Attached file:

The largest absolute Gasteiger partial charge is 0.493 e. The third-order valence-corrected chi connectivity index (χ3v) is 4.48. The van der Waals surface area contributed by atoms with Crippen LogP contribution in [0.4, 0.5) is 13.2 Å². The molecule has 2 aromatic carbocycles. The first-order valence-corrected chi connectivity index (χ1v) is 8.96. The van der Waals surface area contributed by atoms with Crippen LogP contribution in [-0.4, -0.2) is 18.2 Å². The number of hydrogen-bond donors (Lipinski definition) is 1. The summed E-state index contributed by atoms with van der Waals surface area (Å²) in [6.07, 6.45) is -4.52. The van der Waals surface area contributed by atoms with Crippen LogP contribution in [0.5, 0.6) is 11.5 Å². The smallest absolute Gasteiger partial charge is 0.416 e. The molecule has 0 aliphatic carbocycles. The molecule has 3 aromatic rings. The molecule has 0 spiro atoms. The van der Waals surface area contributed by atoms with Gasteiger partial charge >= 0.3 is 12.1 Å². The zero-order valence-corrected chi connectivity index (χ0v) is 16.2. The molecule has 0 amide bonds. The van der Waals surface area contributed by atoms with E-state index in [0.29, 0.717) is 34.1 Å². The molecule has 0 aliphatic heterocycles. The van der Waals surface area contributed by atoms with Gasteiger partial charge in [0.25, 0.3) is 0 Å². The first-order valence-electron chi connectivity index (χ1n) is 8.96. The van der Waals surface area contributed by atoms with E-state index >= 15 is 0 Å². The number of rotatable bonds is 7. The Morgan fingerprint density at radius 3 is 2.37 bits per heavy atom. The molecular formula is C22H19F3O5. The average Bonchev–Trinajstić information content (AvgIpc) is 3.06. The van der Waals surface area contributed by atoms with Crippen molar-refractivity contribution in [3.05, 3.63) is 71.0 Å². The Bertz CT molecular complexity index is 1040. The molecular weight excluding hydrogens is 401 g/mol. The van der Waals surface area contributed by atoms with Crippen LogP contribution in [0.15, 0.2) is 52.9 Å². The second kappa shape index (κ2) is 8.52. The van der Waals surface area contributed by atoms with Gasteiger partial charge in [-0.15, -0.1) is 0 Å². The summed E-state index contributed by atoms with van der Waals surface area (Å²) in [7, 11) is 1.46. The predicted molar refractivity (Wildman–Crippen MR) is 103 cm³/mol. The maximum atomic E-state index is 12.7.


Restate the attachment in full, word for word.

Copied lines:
The largest absolute Gasteiger partial charge is 0.493 e. The third-order valence-corrected chi connectivity index (χ3v) is 4.48. The van der Waals surface area contributed by atoms with Crippen LogP contribution in [0.4, 0.5) is 13.2 Å². The molecule has 2 aromatic carbocycles. The first-order valence-corrected chi connectivity index (χ1v) is 8.96. The van der Waals surface area contributed by atoms with Crippen LogP contribution in [-0.4, -0.2) is 18.2 Å². The number of hydrogen-bond donors (Lipinski definition) is 1. The summed E-state index contributed by atoms with van der Waals surface area (Å²) in [6.07, 6.45) is -4.52. The van der Waals surface area contributed by atoms with Crippen LogP contribution in [0.5, 0.6) is 11.5 Å². The smallest absolute Gasteiger partial charge is 0.416 e. The molecule has 0 aliphatic carbocycles. The molecule has 3 aromatic rings. The molecule has 0 spiro atoms. The van der Waals surface area contributed by atoms with Gasteiger partial charge >= 0.3 is 12.1 Å². The zero-order valence-corrected chi connectivity index (χ0v) is 16.2. The molecule has 0 amide bonds. The van der Waals surface area contributed by atoms with E-state index in [0.29, 0.717) is 34.1 Å². The molecule has 0 aliphatic heterocycles. The van der Waals surface area contributed by atoms with Gasteiger partial charge in [0.25, 0.3) is 0 Å². The first-order valence-electron chi connectivity index (χ1n) is 8.96. The van der Waals surface area contributed by atoms with E-state index >= 15 is 0 Å². The number of rotatable bonds is 7. The Morgan fingerprint density at radius 3 is 2.37 bits per heavy atom. The molecular formula is C22H19F3O5. The average Bonchev–Trinajstić information content (AvgIpc) is 3.06. The van der Waals surface area contributed by atoms with Crippen molar-refractivity contribution in [3.05, 3.63) is 71.0 Å². The Bertz CT molecular complexity index is 1040. The molecular weight excluding hydrogens is 401 g/mol. The van der Waals surface area contributed by atoms with Crippen LogP contribution in [0.15, 0.2) is 52.9 Å². The second kappa shape index (κ2) is 8.52. The van der Waals surface area contributed by atoms with Gasteiger partial charge in [-0.15, -0.1) is 0 Å². The summed E-state index contributed by atoms with van der Waals surface area (Å²) in [7, 11) is 1.46. The predicted molar refractivity (Wildman–Crippen MR) is 103 cm³/mol. The maximum atomic E-state index is 12.7.